ENCINITAS — Encinitas residents will be having a feeling of deja vu in 2019, as many of the same issues that dominated headlines in 2018 will once again be front and center.
That’s because many of the top headlines — the Leucadia Streetscape, the housing element update and the proposed staircase at Beacon’s Beach — were unresolved by year’s end.
Here are some of the top story lines that readers should expect to see unfold in 2019
1. Who will replace Tasha Boerner Horvath?
This one is low-hanging fruit, but a critical decision that faces the council in January. The four members of the City Council have agreed to appoint the fifth member, keeping with the tradition of recent council vacancies.
But with four moderate-to-liberal leaning officials comprising a super-majority, Mayor Catherine Blakespear and the council are faced with a decision — select someone in line with super majority’s views or someone who represents an alternative viewpoint.
Several names have emerged for the fifth seat, including mayoral candidate John Paul Elliott, planning commissioner Kevin Doyle and longtime Leucadia 101 board member William Morrison.
2. The Housing Element Cycle
A judge has given Encinitas 120 days to certify an update to a state-mandated affordable housing plan, and has nullified Proposition A — the citizens’ right to vote initiative — for the current housing cycle.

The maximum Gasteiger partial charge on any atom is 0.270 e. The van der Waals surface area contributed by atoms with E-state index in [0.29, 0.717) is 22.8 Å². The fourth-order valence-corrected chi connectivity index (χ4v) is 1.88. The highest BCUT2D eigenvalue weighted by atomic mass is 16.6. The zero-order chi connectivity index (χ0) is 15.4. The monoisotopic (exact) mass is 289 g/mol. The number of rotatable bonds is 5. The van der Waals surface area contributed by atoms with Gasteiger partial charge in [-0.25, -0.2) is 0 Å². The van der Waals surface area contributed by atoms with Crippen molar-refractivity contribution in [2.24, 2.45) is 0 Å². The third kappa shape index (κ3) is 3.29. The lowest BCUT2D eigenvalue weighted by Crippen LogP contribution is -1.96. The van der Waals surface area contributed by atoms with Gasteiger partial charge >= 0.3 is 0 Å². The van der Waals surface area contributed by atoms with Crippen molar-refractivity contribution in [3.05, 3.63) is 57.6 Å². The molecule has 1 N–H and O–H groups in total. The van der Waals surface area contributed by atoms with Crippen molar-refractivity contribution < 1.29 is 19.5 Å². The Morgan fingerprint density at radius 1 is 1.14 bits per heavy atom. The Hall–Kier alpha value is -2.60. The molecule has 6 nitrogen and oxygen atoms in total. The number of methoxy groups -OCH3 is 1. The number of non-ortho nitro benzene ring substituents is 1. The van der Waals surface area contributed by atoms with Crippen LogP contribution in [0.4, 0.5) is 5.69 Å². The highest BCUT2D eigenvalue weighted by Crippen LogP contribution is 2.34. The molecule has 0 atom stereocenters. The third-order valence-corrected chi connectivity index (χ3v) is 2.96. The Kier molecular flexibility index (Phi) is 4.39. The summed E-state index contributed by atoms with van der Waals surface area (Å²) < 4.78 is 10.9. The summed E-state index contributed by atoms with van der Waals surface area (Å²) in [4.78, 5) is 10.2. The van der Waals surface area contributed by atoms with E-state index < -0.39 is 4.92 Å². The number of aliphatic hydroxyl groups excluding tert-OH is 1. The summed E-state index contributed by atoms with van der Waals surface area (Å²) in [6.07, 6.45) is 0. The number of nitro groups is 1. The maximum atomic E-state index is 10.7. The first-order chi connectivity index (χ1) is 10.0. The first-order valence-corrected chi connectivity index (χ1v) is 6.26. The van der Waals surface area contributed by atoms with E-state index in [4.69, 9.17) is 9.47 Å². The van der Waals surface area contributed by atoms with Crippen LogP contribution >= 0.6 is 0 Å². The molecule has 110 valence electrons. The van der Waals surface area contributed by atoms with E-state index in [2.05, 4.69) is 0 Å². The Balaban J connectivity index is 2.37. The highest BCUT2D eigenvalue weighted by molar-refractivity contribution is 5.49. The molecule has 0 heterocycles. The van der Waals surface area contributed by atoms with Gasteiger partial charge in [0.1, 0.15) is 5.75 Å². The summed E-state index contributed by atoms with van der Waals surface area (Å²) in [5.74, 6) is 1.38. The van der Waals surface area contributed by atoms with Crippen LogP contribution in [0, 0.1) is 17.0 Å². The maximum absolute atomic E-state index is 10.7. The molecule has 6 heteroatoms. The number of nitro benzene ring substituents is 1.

This means the council will ultimately cast the deciding vote on the housing element, in which the city must plan for about 1,600 units of affordable housing.
Opponents of the city’s failed housing element attempt, Measure U, are hopeful the council will adopt a plan that reflects some of their objections to the failed 2018 ballot measure and suggestions to improve it, but the council isn’t required to implement those suggestions.
3. The 2021 Housing Element Cycle
Weren’t we just talking about deja vu? Well, city officials must quickly turn around following their adoption of the current cycle’s plan and craft a new plan for the next housing cycle, which begins in April 2021.
If city officials were hard-pressed to find locations suitable for the 1,600 units required under the current housing cycle, meeting its next regional housing needs assessment will be yet another challenge.
In this case, however, the City Council will have to go before voters once more, as the nullification of Proposition A only applies to the current cycle, the judge ruled this month.
4. Will the city start the Leucadia Streetscape?
The crash that critically injured Cardiff 101 Executive Director Roberta Walker has galvanized supporters of the North Coast Highway 101 Streetscape into action. Walker was one of the project’s biggest supporters.
But will that action result in an accelerated timeline to start the project?
Questions still remain on how the project — with its $30 million price tag — will be funded, and whether North County Transit District will give the necessary clearance for the project to move forward.